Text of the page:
Every point on the color circle (called a Hue) has a pigment found somewhere that can be used to get the most intense possible version of that Hue (more intense even than a computer monitor can show). But professional printers and other commercial imaging businesses don't want to reproduce every possible Hue. Just a reasonable subset that gives the biggest bang for the buck. It's far cheaper to print using 3 or 4 inks than 6, 12, or 18. So that's why everyone in the industry at large thinks in terms of color primaries. because it's cheaper/easier than the alternatives.
Computer monitors have this problem too, but the possible range is wider than with print due to the technologies used. If you visit say, a national art gallery and see some original works by Dali, Monet, or other great artists of the past, you will be blown away by the colors they used that printed books and computer images can't come close to reproducing. Because they only limited themselves to the pigments available instead of trying to mix everything using the so-called primary colors.
Lessons To Take Away
Don't Cheap Out And Only Buy Just The "Primary Colors".
You may think that you're being smart and saving money by only purchasing Red, Yellow, Blue, White, and Black. But in reality you can't mix every color you need this way. Not by a long shot.
When Buying Your Paint, Explore Other Options
Citadel makes a good range of hues, but these do tend to cluster around the named colors from the image above, which are based on the traditional fine-art hues that largely ignore Cyan and Magenta. If you go to an art supply store (a real hard-core art store and not a hobby or craft store), you will find many more choices of acrylic colors available. Don't be afraid of mixing some of these with your Citadel paints to get some choices that you wouldn't have otherwise.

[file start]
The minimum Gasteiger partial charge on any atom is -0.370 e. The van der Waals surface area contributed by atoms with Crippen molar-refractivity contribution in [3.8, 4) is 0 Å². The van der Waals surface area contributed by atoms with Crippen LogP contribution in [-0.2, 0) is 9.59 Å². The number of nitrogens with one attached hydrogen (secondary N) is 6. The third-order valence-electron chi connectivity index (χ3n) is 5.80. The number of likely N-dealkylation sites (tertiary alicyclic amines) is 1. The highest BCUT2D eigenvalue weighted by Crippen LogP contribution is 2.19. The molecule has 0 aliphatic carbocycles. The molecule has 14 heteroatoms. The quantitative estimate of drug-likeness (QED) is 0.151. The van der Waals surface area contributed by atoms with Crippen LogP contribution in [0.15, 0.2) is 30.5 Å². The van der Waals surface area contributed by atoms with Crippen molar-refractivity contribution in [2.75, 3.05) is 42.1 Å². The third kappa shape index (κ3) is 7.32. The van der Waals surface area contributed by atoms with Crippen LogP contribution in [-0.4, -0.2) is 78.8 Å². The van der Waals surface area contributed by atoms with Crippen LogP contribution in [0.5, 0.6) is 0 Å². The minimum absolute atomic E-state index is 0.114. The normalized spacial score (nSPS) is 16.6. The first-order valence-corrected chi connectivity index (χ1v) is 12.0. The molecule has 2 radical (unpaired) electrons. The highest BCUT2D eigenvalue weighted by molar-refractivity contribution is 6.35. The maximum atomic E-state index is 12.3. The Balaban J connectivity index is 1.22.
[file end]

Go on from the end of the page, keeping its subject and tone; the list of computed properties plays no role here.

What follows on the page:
The neutral tones can all be mixed using the pure hues, plus black and white.
More on this in a later article. But if you're going to cheap-out, do it by not buying browns and other neutral colors. These can be easily mixed using a selection of 6-8 pure hues, plus white and black.
Here Is A Good Minimum Citadel Paint Set:
Blood RedAnd to mix your other tones:
Ice Blue (Actually a Light Cyan)
Ultramarine Blue (This name is actually a traditional one that predates GW by a couple of hundred years.)
Skull White (Buy 3 of these for every one Chaos Black)
And there you go. You can mix almost any color you need with those 10 bottles.
Make Sure Your Painting Table Is Neutrally Lit
Most standard light bulbs give off a slightly yellowish hue, while most florescents give off a slightly bluish or greenish hue. You can either spring for daylight bulbs (daylight being the most neutral white light), or you can do what I do and mix standard fluorescent and incandescent light bulbs to even out the light.
That way, you won't paint something that looks great under an incandescent bulb, but flat and lifeless under a fluorescent fixture, and vice-versa.
To Be Continued...
In my next color article, I'll discuss the HSV color system and how to mix various shades like browns and khakis using just the pure hues, plus white and black.
Continue To Part II...